Nicolo Zaniolo has apologised for Italy’s failure to qualify for the World Cup in Qatar as he pledged to become a key part of Roberto Mancini’s next Azzurri side.
Italy will miss a second successive World Cup this year after falling to a stunning play-off reverse to North Macedonia in March, and their misery was compounded this month when they were beaten 3-0 by Argentina at Wembley in the Finalissima.
They also won just one of their first four Nations League games, losing 5-2 to Germany last time out.
Zaniolo was absent as Mancini’s men beat England on penalties to win the rearranged Euro 2020 tournament last July, and made just one appearance throughout Italy’s unsuccessful World Cup qualification campaign.
The creative midfielder is desperate to become a key part of Mancini’s next side, and hailed the job the former Manchester City boss has done with the national team.
“I’m sorry, because we have to wait another four years,” he told Sportweek. “But let’s go on. I’m used to chasing. There will be other goals in between.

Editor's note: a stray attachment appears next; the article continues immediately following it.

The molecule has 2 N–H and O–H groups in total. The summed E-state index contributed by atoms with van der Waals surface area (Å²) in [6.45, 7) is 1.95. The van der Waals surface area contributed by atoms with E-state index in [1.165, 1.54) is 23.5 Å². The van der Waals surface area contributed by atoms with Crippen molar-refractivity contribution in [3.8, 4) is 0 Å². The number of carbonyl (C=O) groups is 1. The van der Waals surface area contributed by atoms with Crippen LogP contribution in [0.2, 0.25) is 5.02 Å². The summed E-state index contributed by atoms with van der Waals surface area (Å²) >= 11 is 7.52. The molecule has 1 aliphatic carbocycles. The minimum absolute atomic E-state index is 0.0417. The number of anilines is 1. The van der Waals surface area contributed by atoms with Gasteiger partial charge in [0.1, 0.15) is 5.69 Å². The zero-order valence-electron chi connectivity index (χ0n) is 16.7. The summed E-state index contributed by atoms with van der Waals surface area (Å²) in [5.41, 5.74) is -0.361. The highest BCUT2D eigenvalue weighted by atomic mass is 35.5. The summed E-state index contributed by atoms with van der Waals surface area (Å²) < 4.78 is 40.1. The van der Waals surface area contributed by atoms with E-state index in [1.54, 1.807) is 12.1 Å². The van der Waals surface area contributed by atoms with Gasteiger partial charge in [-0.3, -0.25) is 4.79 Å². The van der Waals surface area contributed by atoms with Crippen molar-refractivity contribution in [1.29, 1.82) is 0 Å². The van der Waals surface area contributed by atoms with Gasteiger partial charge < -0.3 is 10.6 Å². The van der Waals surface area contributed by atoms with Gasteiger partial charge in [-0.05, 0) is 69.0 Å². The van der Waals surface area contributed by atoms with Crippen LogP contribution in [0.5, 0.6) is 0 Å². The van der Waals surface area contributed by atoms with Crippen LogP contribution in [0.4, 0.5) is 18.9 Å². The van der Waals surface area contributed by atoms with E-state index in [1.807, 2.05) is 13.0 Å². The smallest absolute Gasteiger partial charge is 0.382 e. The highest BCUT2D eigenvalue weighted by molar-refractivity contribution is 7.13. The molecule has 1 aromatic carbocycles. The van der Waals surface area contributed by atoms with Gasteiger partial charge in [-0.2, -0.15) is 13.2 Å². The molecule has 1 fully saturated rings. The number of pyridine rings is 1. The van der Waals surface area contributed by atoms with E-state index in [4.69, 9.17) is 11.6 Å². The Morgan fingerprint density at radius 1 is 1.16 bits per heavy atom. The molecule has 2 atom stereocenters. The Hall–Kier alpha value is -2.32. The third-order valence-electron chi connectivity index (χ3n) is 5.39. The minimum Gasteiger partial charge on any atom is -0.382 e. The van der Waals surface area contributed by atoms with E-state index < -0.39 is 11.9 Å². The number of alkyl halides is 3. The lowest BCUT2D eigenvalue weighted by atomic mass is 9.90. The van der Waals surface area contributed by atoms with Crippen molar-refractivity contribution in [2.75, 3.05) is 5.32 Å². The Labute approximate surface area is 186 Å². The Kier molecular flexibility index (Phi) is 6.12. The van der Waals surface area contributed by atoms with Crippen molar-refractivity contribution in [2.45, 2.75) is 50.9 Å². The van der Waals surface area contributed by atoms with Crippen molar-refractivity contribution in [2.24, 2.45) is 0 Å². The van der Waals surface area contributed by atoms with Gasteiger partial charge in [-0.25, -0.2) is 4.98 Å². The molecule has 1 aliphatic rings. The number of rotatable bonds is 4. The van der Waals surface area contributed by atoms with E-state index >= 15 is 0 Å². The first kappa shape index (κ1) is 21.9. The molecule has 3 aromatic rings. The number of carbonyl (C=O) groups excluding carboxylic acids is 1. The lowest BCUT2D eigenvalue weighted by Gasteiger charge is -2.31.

“The first time Mancini called me I was very young… He came there to talk to me, to make me feel immediately at ease. Great person, professional. I will do everything to convince Mancini.”
Full time. pic.twitter.com/cLbKD3RUe6
— Italy (@Azzurri_En) June 14, 2022
Moving forward, Italy will be without defensive stalwart Giorgio Chiellini, who won his 117th and final international cap in the Argentina defeat – matching Daniele De Rossi as his nations’ fourth-most capped player.
And Zaniolo thinks the former Juventus man will be difficult to replace.
“[Chiellini] has always been the most difficult to overcome,” he said. “He is physically strong and off the pitch, he is an exceptional person.”
At club level, Zaniolo enjoyed a successful campaign under Jose Mourinho at Roma, making 30 appearances in all competitions as the Giallorossi won the Europa Conference League, and scored the only goal of last month’s final win over Feyenoord.
The 22-year-old says he has learnt a lot from playing under Mourinho.
“He’s a winner,” he said. “He taught me how to get into position in the defensive phase, where we had to improve and I still have to do it.
“He helped me to manage certain situations, in the past I would have reacted badly or worse due to exclusion from games that were very significant for me.
“He taught me to bite my tongue, [to be] mute and work more in the field.”